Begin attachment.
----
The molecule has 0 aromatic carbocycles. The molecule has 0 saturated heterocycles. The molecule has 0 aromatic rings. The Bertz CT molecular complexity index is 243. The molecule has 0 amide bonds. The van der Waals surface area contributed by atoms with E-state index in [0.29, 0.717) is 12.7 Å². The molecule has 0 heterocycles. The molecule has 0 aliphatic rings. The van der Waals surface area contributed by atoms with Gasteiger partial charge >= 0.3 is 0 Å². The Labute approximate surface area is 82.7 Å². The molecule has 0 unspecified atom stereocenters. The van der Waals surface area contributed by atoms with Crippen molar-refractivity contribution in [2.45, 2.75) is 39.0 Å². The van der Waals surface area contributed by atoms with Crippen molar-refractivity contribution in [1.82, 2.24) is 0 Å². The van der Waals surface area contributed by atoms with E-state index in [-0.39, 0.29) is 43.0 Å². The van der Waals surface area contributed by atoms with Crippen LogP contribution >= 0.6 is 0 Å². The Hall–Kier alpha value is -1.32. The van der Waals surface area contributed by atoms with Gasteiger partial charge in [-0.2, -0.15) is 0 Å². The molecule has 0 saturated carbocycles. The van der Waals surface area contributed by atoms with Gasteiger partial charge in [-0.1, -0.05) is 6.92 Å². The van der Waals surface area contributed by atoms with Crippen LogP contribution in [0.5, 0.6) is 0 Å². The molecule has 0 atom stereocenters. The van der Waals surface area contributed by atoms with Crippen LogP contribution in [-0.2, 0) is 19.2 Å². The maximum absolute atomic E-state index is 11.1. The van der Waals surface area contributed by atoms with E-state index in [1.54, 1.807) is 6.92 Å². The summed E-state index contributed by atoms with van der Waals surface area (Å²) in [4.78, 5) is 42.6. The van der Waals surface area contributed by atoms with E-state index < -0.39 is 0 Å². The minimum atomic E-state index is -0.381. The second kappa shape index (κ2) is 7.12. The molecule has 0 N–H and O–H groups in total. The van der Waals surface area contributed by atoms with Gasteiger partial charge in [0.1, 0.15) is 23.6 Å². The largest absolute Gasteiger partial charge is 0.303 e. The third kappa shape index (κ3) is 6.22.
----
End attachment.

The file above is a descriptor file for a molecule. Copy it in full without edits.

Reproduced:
The molecule has 0 aromatic carbocycles. The molecule has 0 saturated heterocycles. The molecule has 0 aromatic rings. The Bertz CT molecular complexity index is 243. The molecule has 0 amide bonds. The van der Waals surface area contributed by atoms with E-state index in [0.29, 0.717) is 12.7 Å². The molecule has 0 heterocycles. The molecule has 0 aliphatic rings. The van der Waals surface area contributed by atoms with Gasteiger partial charge >= 0.3 is 0 Å². The Labute approximate surface area is 82.7 Å². The molecule has 0 unspecified atom stereocenters. The van der Waals surface area contributed by atoms with Crippen molar-refractivity contribution in [2.45, 2.75) is 39.0 Å². The van der Waals surface area contributed by atoms with Crippen molar-refractivity contribution in [1.82, 2.24) is 0 Å². The van der Waals surface area contributed by atoms with E-state index in [-0.39, 0.29) is 43.0 Å². The van der Waals surface area contributed by atoms with Crippen LogP contribution >= 0.6 is 0 Å². The Hall–Kier alpha value is -1.32. The van der Waals surface area contributed by atoms with Gasteiger partial charge in [-0.2, -0.15) is 0 Å². The molecule has 0 saturated carbocycles. The van der Waals surface area contributed by atoms with Gasteiger partial charge in [-0.1, -0.05) is 6.92 Å². The van der Waals surface area contributed by atoms with Crippen LogP contribution in [0.5, 0.6) is 0 Å². The molecule has 0 atom stereocenters. The van der Waals surface area contributed by atoms with Crippen LogP contribution in [-0.2, 0) is 19.2 Å². The maximum absolute atomic E-state index is 11.1. The van der Waals surface area contributed by atoms with E-state index in [1.54, 1.807) is 6.92 Å². The summed E-state index contributed by atoms with van der Waals surface area (Å²) in [4.78, 5) is 42.6. The van der Waals surface area contributed by atoms with E-state index < -0.39 is 0 Å². The minimum atomic E-state index is -0.381. The second kappa shape index (κ2) is 7.12. The molecule has 0 N–H and O–H groups in total. The van der Waals surface area contributed by atoms with Gasteiger partial charge in [0.1, 0.15) is 23.6 Å². The largest absolute Gasteiger partial charge is 0.303 e. The third kappa shape index (κ3) is 6.22.